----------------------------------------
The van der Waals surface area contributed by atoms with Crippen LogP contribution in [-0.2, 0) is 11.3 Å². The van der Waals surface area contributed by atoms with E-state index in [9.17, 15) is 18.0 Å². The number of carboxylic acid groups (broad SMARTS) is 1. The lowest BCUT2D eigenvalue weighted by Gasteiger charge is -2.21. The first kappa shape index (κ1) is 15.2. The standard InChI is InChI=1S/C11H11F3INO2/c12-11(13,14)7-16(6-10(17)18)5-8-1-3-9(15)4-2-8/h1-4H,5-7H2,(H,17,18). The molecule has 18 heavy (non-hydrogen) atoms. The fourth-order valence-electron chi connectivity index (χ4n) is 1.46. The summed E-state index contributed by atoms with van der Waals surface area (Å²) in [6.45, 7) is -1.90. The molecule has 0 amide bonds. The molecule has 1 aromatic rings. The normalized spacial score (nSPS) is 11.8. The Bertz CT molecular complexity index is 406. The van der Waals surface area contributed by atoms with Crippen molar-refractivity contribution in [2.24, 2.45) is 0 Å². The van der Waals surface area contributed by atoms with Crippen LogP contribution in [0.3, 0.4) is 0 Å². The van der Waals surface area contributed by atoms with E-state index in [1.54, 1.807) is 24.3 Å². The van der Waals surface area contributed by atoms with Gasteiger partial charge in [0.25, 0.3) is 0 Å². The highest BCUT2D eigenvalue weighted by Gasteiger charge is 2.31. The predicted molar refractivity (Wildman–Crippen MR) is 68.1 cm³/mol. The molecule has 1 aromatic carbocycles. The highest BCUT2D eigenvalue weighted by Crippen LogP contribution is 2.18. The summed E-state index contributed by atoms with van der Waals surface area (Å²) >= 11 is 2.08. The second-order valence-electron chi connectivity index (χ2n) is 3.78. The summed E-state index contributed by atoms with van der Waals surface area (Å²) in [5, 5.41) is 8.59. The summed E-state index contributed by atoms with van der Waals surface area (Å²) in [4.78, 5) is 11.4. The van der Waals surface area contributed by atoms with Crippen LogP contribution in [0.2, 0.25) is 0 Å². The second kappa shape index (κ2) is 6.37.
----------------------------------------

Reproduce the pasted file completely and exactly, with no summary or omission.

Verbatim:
The van der Waals surface area contributed by atoms with Crippen LogP contribution in [-0.2, 0) is 11.3 Å². The van der Waals surface area contributed by atoms with E-state index in [9.17, 15) is 18.0 Å². The number of carboxylic acid groups (broad SMARTS) is 1. The lowest BCUT2D eigenvalue weighted by Gasteiger charge is -2.21. The first kappa shape index (κ1) is 15.2. The standard InChI is InChI=1S/C11H11F3INO2/c12-11(13,14)7-16(6-10(17)18)5-8-1-3-9(15)4-2-8/h1-4H,5-7H2,(H,17,18). The molecule has 18 heavy (non-hydrogen) atoms. The fourth-order valence-electron chi connectivity index (χ4n) is 1.46. The summed E-state index contributed by atoms with van der Waals surface area (Å²) in [6.45, 7) is -1.90. The molecule has 0 amide bonds. The molecule has 1 aromatic rings. The normalized spacial score (nSPS) is 11.8. The Bertz CT molecular complexity index is 406. The van der Waals surface area contributed by atoms with Crippen molar-refractivity contribution in [2.24, 2.45) is 0 Å². The van der Waals surface area contributed by atoms with Crippen LogP contribution in [0.3, 0.4) is 0 Å². The van der Waals surface area contributed by atoms with E-state index in [1.54, 1.807) is 24.3 Å². The van der Waals surface area contributed by atoms with Gasteiger partial charge in [0.25, 0.3) is 0 Å². The highest BCUT2D eigenvalue weighted by Gasteiger charge is 2.31. The predicted molar refractivity (Wildman–Crippen MR) is 68.1 cm³/mol. The molecule has 1 aromatic carbocycles. The highest BCUT2D eigenvalue weighted by Crippen LogP contribution is 2.18. The summed E-state index contributed by atoms with van der Waals surface area (Å²) >= 11 is 2.08. The second-order valence-electron chi connectivity index (χ2n) is 3.78. The summed E-state index contributed by atoms with van der Waals surface area (Å²) in [5, 5.41) is 8.59. The summed E-state index contributed by atoms with van der Waals surface area (Å²) in [4.78, 5) is 11.4. The van der Waals surface area contributed by atoms with Crippen LogP contribution in [0.2, 0.25) is 0 Å². The second kappa shape index (κ2) is 6.37.